EpicSki › The Barking Bear Forums › On the Snow (Skiing Forums) › Ski Gear Discussion › versatile east coast powder/tree focused ski
New Posts  All Forums:Forum Nav:

versatile east coast powder/tree focused ski

post #1 of 15
Thread Starter 
 I'm looking for suggestions for a versatile east coast powder/tree focused ski. So far I think I'd like to demo some 186 Gotama's, 183 Katana's and the 180ish Shogun's.  I'm looking for opinions on these and any thoughts on if im going in the wrong direction or going to waste a pile of money.  I'm thinking of throwing a pair of dukes or barons on them and they'd be my only AT bindings so I'd like a reasonably versatile ski, I know the full rockered ski's won't be the best for this but if i'm not getting freshies I'm not walking up the hill for it.  My current other skis are 178 Legend 8K's and 176 Big Troubles.  I'm 6' 175 and ski mostly northern VT resorts.
post #2 of 15
 That's a good list. I'd add the Rossi S7.
post #3 of 15
I hope this is not too much of a hijack-

I too am looking for a versatile east coast powder/tree focused ski for use in Northern Vermont.  Being 5' 3" and 135lbs. I have been considering going short and fat and am almost ready to purchase a 161 Icelantic Shaman.  But after reading a lot of similar threads and talking to the bushwacker during a gondola ride at Stowe (where I was demoing some Icelantic skis) I am thinking perhaps I should investigate some of the rockered skis which are lauded so frequently.  The length that these skis are available in, however, unerves me a bit as I'm not sure I would be able to handle them.  My "fat" ski of the moment is a 170 Stockli Snake which is certainly too much for me to throw around in the trees without a lot of effort (and skiing faster than I would like).

At my size would it be worth demoing the likes of the 178 Gotama or the 176 Katana?  Bury my pride and try a 162 Kiku?

I notice the Rossi S7 comes in a 166 and this really intriques me.  Any place up near Stowe where it is possible to demo?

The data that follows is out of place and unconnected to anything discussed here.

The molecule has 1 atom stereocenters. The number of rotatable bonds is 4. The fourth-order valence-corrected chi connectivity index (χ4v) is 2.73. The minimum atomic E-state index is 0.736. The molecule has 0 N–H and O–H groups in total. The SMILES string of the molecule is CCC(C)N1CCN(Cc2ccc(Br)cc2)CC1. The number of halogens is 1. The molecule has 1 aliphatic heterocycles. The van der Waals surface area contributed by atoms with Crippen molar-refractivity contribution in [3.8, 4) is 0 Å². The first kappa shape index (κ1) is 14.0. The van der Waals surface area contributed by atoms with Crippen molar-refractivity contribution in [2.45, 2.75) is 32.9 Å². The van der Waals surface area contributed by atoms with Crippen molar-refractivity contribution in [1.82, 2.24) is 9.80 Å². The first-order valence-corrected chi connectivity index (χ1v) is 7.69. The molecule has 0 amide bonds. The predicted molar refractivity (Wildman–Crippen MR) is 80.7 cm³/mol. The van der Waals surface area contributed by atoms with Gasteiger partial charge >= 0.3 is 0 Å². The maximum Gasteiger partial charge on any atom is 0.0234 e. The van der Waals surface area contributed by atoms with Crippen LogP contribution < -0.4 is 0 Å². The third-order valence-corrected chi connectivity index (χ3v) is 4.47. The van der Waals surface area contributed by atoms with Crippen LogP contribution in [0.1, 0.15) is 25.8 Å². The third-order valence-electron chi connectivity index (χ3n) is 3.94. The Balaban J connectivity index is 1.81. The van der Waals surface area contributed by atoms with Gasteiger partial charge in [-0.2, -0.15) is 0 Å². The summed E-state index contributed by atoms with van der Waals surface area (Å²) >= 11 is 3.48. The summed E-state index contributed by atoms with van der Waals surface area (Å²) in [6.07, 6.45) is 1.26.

So the question in a nutshell:  To go shorter and fatter?  Or to go longer and rocker?

I also plan to make it up there to take some tree skiing lessons with you guys before this season is over.  (That is if I can unerve myself a bit!)
post #4 of 15
 The demo center at Stowe has two pairs of 178 Gotamas, so you could try those. You could also call Pinnacle - http://www.pinnacleskisports.com/reserve_w07.html and see what is in their fleet. They have a 166 S7 on their wall for sale I don't know if they have a demo pair mounted hough.
post #5 of 15
Quote:
Originally Posted by JTripodi View Post

I hope this is not too much of a hijack-

I too am looking for a versatile east coast powder/tree focused ski for use in Northern Vermont.  Being 5' 3" and 135lbs. I have been considering going short and fat and am almost ready to purchase a 161 Icelantic Shaman.  But after reading a lot of similar threads and talking to the bushwacker during a gondola ride at Stowe (where I was demoing some Icelantic skis) I am thinking perhaps I should investigate some of the rockered skis which are lauded so frequently.  The length that these skis are available in, however, unerves me a bit as I'm not sure I would be able to handle them.  My "fat" ski of the moment is a 170 Stockli Snake which is certainly too much for me to throw around in the trees without a lot of effort (and skiing faster than I would like).

At my size would it be worth demoing the likes of the 178 Gotama or the 176 Katana?  Bury my pride and try a 162 Kiku?

I notice the Rossi S7 comes in a 166 and this really intriques me.  Any place up near Stowe where it is possible to demo?

So the question in a nutshell:  To go shorter and fatter?  Or to go longer and rocker?

I also plan to make it up there to take some tree skiing lessons with you guys before this season is over.  (That is if I can unerve myself a bit!)
 

hey bud.

I ended up demoing the sft nomad tthat day in a 181 and they really did rock. the soft felt almost like a reverse camber ski in the 5 inches of snow that day yet GS turned better than alot of other skis. very floaty and fun. but the Epic's Katanas were better everywhere except groomers and felt much short than the 181 sft nomad despite being stiffer  and longer than the nomad.

in nutshell go fatter, short and rockered. 

I dont think the 176 katana is totally out of reach IMO try it who know till you try it!, the ski is decambered already and VERY quick. The 166 S7 might be better choice but I think the S7 skis longer than the katana. Epic could confirm this since he owns both.